There has been much talk in the public domain about amnesty for the corrupt. I want to state upfront that there will be no pardon or exoneration for the corrupt. The rule of law must run its full course without fear or favour. No one is above the law and leaders cannot use public funds to try to avoid the consequences of their nefarious actions.

Friends in Parliament, you will notice that government has provided you with a well-known soft drink imported from Atlanta in the USA, instead of water, because of the severe drought in Cape Town. Minister Mokonyane has just assured me that her department intends to resolve the water crisis in Cape Town by introducing urine therapy from India. She has promised that more details will follow, and I am wondering whether this will be a form of recycling for the flush (please bear in mind that she was appointed by my predecessor!).

My priority in government will be to focus on merit rather than celebrate mediocrity and incompetence. The latter was pursued vigorously by my predecessor and this basically brought our beloved country to its knees, and was viewed by progressives inside and outside as a betrayal of the struggle for democracy, especially when this was reduced to filling the pockets of a few families. This is basically tantamount to stealing from the poor and is unconscionable.

In my view, merit must start at the school level. Here we need to take a page from the experience of South African Indians. Since their origins as indentured labourers (a new form of slavery), this community has made education its number one priority, and the dividends from this investment continue to pay.

It is common cause that besides the private and former model C schools, education is a disaster zone in SA, and we embarrassingly feature at the bottom of the pile in various international benchmark indicators and tests. All teachers must write competency tests in the subjects they teach. Cellphones will be banned during school hours – for teachers and pupils. And at university only students who pass will be funded. We cannot reward failure.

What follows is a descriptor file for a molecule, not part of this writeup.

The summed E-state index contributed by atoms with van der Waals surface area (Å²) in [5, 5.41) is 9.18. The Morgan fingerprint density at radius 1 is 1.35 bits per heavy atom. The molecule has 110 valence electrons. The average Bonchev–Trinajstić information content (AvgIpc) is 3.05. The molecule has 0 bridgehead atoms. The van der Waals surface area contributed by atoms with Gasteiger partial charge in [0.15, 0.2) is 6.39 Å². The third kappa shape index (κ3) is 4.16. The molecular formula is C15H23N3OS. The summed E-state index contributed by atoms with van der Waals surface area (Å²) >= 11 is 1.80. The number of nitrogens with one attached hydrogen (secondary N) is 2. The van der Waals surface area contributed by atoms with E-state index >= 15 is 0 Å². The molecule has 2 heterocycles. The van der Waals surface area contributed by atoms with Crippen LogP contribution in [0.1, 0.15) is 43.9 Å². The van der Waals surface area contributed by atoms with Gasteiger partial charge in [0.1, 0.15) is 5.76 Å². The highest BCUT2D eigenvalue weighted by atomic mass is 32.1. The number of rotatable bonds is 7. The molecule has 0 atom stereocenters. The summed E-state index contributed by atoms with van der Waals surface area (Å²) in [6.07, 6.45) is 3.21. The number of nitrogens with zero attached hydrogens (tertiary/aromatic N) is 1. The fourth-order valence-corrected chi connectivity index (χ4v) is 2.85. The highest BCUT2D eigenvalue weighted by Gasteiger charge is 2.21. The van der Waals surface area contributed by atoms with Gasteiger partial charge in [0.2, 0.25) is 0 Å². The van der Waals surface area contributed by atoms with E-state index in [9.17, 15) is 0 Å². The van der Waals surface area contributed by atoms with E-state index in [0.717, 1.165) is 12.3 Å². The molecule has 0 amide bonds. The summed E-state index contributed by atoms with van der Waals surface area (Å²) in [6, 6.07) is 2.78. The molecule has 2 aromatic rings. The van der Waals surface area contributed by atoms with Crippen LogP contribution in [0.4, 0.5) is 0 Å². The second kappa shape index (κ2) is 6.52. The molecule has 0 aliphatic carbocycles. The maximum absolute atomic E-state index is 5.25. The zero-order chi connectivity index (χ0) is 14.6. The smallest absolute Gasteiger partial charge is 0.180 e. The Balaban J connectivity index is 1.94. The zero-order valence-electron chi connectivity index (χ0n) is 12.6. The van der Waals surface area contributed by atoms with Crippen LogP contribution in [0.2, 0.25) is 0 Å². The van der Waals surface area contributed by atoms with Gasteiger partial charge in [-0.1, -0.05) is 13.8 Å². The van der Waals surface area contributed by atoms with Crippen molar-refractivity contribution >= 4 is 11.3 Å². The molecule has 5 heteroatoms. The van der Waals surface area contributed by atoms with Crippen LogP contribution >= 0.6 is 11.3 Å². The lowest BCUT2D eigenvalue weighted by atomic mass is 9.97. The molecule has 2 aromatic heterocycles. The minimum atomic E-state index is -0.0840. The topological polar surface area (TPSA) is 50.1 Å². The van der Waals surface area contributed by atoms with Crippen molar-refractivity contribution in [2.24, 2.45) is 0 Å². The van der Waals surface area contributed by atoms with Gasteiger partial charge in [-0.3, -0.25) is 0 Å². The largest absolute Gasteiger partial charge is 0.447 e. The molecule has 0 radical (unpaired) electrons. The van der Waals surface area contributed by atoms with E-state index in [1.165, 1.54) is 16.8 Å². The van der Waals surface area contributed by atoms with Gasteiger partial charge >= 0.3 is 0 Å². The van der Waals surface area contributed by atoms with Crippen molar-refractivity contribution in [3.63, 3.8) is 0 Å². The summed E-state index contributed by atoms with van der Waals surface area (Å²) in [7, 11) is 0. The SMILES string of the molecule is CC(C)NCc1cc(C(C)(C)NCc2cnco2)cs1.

We are also known as the nation of absent fathers and Gogo mothers. Fathers must take responsibility for their children and government is developing mechanisms to this end.

Friends, this is the Madiba century, and we should heed Chief Justice Mogoeng Mogoeng’s advice: “Mandela started something and invested the better part of his life in freedom, in that project, and yet we have not followed through with it.”

We need to revive and advance the national reconstruction and reconciliation project in order to honour Madiba’s legacy. Or else the future may well be too ghastly to contemplate.

I want to conclude on an unusual note (which will also be unpopular within my inner circle). I have decided to engage with my public critics (like those who write self-opinionated columns in Daily Maverick) and invite them to quarterly meetings at Tuynhuys. It will provide me with an opportunity to win over my critics, or for them to persuade me to change government policies. I look forward to such intellectually challenging encounters. I will value the wise counsel of intelligent blacks (and all other colours of the rainbow nation).

Finally, I invite the opposition parties to work together with the ANC government in a process of constructive engagement, where we cast aside our differences (which anyway does not make us enemies), and put the country first. I also intend to form a social compact with the faith sector to restore values, morality and integrity, which were lost during the reign of my predecessor.

God bless South Africa. DM

Brij Maharaj is a geography professor at UKZN. He writes in his personal capacity.

  • Brij Maharaj
    Brij Maharaj

    Brij Maharaj is a professor of geography at UKZN who believes (perhaps naively!) that a fair, just, non-racial and non-sexist society is still possible in South Africa.